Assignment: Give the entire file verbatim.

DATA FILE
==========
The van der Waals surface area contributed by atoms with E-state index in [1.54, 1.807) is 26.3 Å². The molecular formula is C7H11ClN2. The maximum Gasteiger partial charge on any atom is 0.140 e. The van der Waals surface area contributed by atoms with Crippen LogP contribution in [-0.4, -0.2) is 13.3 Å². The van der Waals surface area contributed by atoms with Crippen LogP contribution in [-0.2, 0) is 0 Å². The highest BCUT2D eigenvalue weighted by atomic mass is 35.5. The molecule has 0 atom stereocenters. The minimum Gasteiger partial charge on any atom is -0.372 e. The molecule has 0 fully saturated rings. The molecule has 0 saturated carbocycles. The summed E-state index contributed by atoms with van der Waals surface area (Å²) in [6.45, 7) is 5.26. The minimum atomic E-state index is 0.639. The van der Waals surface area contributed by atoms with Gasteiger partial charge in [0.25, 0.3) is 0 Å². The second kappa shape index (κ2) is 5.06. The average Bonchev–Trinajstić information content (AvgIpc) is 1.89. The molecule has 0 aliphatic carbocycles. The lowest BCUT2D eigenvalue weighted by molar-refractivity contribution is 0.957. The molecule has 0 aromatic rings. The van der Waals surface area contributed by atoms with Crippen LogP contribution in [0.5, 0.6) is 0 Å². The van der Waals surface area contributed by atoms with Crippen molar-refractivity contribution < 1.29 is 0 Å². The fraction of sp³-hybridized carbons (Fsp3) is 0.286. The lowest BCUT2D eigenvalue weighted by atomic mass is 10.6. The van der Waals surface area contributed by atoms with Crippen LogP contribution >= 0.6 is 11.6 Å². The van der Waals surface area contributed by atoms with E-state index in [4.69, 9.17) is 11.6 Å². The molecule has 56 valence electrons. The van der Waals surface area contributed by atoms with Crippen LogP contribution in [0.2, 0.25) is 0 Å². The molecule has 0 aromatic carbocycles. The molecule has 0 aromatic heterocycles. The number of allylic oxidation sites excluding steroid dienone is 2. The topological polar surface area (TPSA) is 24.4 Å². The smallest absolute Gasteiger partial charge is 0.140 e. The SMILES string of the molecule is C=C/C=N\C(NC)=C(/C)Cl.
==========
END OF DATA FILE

The van der Waals surface area contributed by atoms with E-state index in [1.54, 1.807) is 26.3 Å². The molecular formula is C7H11ClN2. The maximum Gasteiger partial charge on any atom is 0.140 e. The van der Waals surface area contributed by atoms with Crippen LogP contribution in [-0.4, -0.2) is 13.3 Å². The van der Waals surface area contributed by atoms with Crippen LogP contribution in [-0.2, 0) is 0 Å². The highest BCUT2D eigenvalue weighted by atomic mass is 35.5. The molecule has 0 atom stereocenters. The minimum Gasteiger partial charge on any atom is -0.372 e. The molecule has 0 fully saturated rings. The molecule has 0 saturated carbocycles. The summed E-state index contributed by atoms with van der Waals surface area (Å²) in [6.45, 7) is 5.26. The minimum atomic E-state index is 0.639. The van der Waals surface area contributed by atoms with Gasteiger partial charge in [0.25, 0.3) is 0 Å². The second kappa shape index (κ2) is 5.06. The average Bonchev–Trinajstić information content (AvgIpc) is 1.89. The molecule has 0 aliphatic carbocycles. The lowest BCUT2D eigenvalue weighted by molar-refractivity contribution is 0.957. The molecule has 0 aromatic rings. The van der Waals surface area contributed by atoms with Crippen LogP contribution in [0.5, 0.6) is 0 Å². The van der Waals surface area contributed by atoms with Crippen molar-refractivity contribution < 1.29 is 0 Å². The fraction of sp³-hybridized carbons (Fsp3) is 0.286. The lowest BCUT2D eigenvalue weighted by atomic mass is 10.6. The van der Waals surface area contributed by atoms with Crippen LogP contribution >= 0.6 is 11.6 Å². The van der Waals surface area contributed by atoms with E-state index in [4.69, 9.17) is 11.6 Å². The molecule has 56 valence electrons. The van der Waals surface area contributed by atoms with Crippen LogP contribution in [0.2, 0.25) is 0 Å². The molecule has 0 aromatic carbocycles. The molecule has 0 aromatic heterocycles. The number of allylic oxidation sites excluding steroid dienone is 2. The topological polar surface area (TPSA) is 24.4 Å². The smallest absolute Gasteiger partial charge is 0.140 e. The SMILES string of the molecule is C=C/C=N\C(NC)=C(/C)Cl.